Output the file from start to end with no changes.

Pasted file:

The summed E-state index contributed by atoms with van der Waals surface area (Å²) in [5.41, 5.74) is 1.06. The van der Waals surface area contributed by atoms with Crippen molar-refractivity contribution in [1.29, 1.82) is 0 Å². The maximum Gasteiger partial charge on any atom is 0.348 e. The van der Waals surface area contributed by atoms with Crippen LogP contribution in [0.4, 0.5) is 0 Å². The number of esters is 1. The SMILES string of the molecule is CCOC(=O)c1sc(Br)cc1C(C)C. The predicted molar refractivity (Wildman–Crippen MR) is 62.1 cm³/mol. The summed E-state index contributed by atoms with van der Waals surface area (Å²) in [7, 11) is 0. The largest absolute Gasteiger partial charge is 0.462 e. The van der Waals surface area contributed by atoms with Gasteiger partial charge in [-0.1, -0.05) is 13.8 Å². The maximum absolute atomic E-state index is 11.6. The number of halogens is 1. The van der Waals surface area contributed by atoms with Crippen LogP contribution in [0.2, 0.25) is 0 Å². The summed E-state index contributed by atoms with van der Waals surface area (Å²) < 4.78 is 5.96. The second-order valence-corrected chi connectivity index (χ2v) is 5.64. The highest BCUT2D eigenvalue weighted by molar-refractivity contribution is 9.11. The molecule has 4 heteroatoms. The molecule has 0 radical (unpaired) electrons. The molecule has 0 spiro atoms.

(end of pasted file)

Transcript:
The summed E-state index contributed by atoms with van der Waals surface area (Å²) in [5.41, 5.74) is 1.06. The van der Waals surface area contributed by atoms with Crippen molar-refractivity contribution in [1.29, 1.82) is 0 Å². The maximum Gasteiger partial charge on any atom is 0.348 e. The van der Waals surface area contributed by atoms with Crippen LogP contribution in [0.4, 0.5) is 0 Å². The number of esters is 1. The SMILES string of the molecule is CCOC(=O)c1sc(Br)cc1C(C)C. The predicted molar refractivity (Wildman–Crippen MR) is 62.1 cm³/mol. The summed E-state index contributed by atoms with van der Waals surface area (Å²) in [7, 11) is 0. The largest absolute Gasteiger partial charge is 0.462 e. The van der Waals surface area contributed by atoms with Gasteiger partial charge in [-0.1, -0.05) is 13.8 Å². The maximum absolute atomic E-state index is 11.6. The number of halogens is 1. The van der Waals surface area contributed by atoms with Crippen LogP contribution in [0.2, 0.25) is 0 Å². The summed E-state index contributed by atoms with van der Waals surface area (Å²) < 4.78 is 5.96. The second-order valence-corrected chi connectivity index (χ2v) is 5.64. The highest BCUT2D eigenvalue weighted by molar-refractivity contribution is 9.11. The molecule has 4 heteroatoms. The molecule has 0 radical (unpaired) electrons. The molecule has 0 spiro atoms.